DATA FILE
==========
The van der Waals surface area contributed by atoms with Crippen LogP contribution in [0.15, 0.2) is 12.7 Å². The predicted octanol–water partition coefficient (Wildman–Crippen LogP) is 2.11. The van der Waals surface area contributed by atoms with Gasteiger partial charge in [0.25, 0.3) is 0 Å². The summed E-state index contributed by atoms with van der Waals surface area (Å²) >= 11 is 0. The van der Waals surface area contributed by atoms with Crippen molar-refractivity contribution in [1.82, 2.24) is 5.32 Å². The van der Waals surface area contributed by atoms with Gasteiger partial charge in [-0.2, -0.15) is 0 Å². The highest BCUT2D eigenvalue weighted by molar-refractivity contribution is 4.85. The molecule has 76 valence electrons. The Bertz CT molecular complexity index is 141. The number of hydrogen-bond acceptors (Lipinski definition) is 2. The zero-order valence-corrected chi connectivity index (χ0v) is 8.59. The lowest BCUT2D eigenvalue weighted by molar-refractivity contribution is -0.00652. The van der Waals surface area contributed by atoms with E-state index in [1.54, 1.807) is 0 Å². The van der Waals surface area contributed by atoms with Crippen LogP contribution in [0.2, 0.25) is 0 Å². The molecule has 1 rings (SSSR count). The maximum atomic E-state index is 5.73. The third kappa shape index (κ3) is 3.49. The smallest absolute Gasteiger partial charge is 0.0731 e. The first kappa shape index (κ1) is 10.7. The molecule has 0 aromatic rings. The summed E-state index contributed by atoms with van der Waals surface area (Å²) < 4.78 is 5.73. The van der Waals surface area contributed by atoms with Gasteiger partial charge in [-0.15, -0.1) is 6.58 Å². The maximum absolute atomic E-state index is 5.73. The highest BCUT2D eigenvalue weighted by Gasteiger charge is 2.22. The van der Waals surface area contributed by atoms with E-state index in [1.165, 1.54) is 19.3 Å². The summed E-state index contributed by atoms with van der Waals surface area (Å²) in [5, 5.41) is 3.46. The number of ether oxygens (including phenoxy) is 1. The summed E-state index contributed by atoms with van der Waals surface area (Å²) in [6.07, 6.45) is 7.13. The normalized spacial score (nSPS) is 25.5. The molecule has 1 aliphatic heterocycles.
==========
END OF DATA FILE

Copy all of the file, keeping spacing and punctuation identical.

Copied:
The van der Waals surface area contributed by atoms with Crippen LogP contribution in [0.15, 0.2) is 12.7 Å². The predicted octanol–water partition coefficient (Wildman–Crippen LogP) is 2.11. The van der Waals surface area contributed by atoms with Gasteiger partial charge in [0.25, 0.3) is 0 Å². The summed E-state index contributed by atoms with van der Waals surface area (Å²) >= 11 is 0. The van der Waals surface area contributed by atoms with Crippen molar-refractivity contribution in [1.82, 2.24) is 5.32 Å². The van der Waals surface area contributed by atoms with Gasteiger partial charge in [-0.2, -0.15) is 0 Å². The highest BCUT2D eigenvalue weighted by molar-refractivity contribution is 4.85. The molecule has 76 valence electrons. The Bertz CT molecular complexity index is 141. The number of hydrogen-bond acceptors (Lipinski definition) is 2. The zero-order valence-corrected chi connectivity index (χ0v) is 8.59. The lowest BCUT2D eigenvalue weighted by molar-refractivity contribution is -0.00652. The van der Waals surface area contributed by atoms with E-state index in [1.54, 1.807) is 0 Å². The van der Waals surface area contributed by atoms with Crippen LogP contribution in [0.2, 0.25) is 0 Å². The molecule has 1 rings (SSSR count). The maximum atomic E-state index is 5.73. The third kappa shape index (κ3) is 3.49. The smallest absolute Gasteiger partial charge is 0.0731 e. The first kappa shape index (κ1) is 10.7. The molecule has 0 aromatic rings. The summed E-state index contributed by atoms with van der Waals surface area (Å²) < 4.78 is 5.73. The van der Waals surface area contributed by atoms with Gasteiger partial charge in [-0.15, -0.1) is 6.58 Å². The maximum absolute atomic E-state index is 5.73. The highest BCUT2D eigenvalue weighted by Gasteiger charge is 2.22. The van der Waals surface area contributed by atoms with E-state index in [1.165, 1.54) is 19.3 Å². The summed E-state index contributed by atoms with van der Waals surface area (Å²) in [5, 5.41) is 3.46. The number of ether oxygens (including phenoxy) is 1. The summed E-state index contributed by atoms with van der Waals surface area (Å²) in [6.07, 6.45) is 7.13. The normalized spacial score (nSPS) is 25.5. The molecule has 1 aliphatic heterocycles.